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Tuesday, 13 February, 2001, 08:27 GMT
General warns against women in frontline
Sir Charles Guthrie
Sir Charles Guthrie in the firing line
The outgoing Chief of the Defence Staff General Sir Charles Guthrie has warned against opening up frontline combat roles to women soldiers.

He also used his last public speaking engagement before stepping down at the end of the week to issue a passionate call for improved recruitment of ethnic minorities into Britain's armed forces.


We must ensure that nothing damages the combat effectiveness of the British armed forces

Sir Charles Guthrie

Sir Charles took as his theme what he called the new British way in warfare, which he summed up as joint-service, multi-national and expeditionary in nature.

But he said the armed forces, while reflecting the society they serve, had to recognise there were perils in slavishly following the dictates of political correctness.

Women in combat

As he has approached retirement, Sir Charles has also been increasingly vocal in expressing publicly his reservations about women serving in close combat situations.

The Army is currently carrying out an assessment of the suitability of women for frontline combat fighting, with the results due to be presented to ministers this spring.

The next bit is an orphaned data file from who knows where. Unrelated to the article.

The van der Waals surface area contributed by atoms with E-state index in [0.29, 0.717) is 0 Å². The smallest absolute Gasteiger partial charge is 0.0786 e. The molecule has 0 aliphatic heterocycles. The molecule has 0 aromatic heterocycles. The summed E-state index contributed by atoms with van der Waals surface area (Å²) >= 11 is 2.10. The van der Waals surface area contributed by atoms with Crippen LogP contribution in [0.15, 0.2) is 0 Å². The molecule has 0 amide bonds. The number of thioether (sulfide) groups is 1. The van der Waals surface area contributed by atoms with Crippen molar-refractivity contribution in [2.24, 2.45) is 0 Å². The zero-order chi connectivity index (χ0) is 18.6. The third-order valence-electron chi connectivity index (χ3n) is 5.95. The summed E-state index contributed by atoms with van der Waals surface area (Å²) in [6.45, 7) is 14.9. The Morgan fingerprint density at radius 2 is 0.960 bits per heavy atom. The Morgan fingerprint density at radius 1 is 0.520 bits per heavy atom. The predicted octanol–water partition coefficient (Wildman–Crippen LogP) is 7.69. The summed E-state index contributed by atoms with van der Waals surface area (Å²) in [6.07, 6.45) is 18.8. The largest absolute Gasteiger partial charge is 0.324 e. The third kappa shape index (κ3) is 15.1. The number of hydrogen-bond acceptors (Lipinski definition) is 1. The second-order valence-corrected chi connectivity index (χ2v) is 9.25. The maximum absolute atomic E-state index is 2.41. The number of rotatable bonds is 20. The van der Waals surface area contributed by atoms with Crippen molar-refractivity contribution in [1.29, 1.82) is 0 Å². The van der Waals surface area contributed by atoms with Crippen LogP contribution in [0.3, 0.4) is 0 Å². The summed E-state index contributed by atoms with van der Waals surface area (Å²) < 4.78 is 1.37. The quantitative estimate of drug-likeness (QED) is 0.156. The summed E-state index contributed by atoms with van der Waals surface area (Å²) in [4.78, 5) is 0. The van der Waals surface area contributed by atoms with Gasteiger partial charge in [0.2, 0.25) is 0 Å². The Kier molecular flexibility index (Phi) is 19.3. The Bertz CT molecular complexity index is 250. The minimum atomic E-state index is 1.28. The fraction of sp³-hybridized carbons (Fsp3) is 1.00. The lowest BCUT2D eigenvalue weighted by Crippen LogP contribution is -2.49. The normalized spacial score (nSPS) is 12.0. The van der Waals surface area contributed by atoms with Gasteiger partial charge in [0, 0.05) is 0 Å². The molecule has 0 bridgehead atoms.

Female soldiers
Sir Charles warns against putting women soldiers on the frontline

Sir Charles, delivering the Liddell Hart lecture at King's College, London, said the Chiefs of Staff would make their final recommendation on the basis of what was right for the forces' operational capability.

"I am not sure that the nation is ready for such a step yet, but from my perspective we must ensure that nothing, I repeat nothing, damages the combat effectiveness of the British armed forces," he said.

Failure to recruit

Sir Charles also said he was saddened by the failure of the armed forces to secure a reasonable number of ethnic minority recruits.

He said: "Seven per cent of the country are from the ethnic minorities now and that figure is going to rise. And we have got to attract them to a service career."

This was not a matter of political correctness, said Sir Charles, but of sound pragmatic judgement, as the military needed to recruit the brightest and the best from all walks of life.

Sir Charles also cautioned against combining the forces into a single service.

Preserving identity

While he acknowledged the growing importance of joint operations, he said it could be "harmful" to end the services' individual identities.

"People, who are our lifeblood, want to join the Naval Service, the Army or the Royal Air Force - not some faceless combined force," he said.

In an address at the Royal United Services Institute in London in December, the general said he welcomed women, homosexuals and ethnic minorities in the army, but "drew the line" at disabled people.

He said the armed forces were different from civilian life, a fact which was often misunderstood.

The general, who leaves the armed forces in a few days' time after a 44-year career, is credited as being one of the most influential serving officers of his generation.

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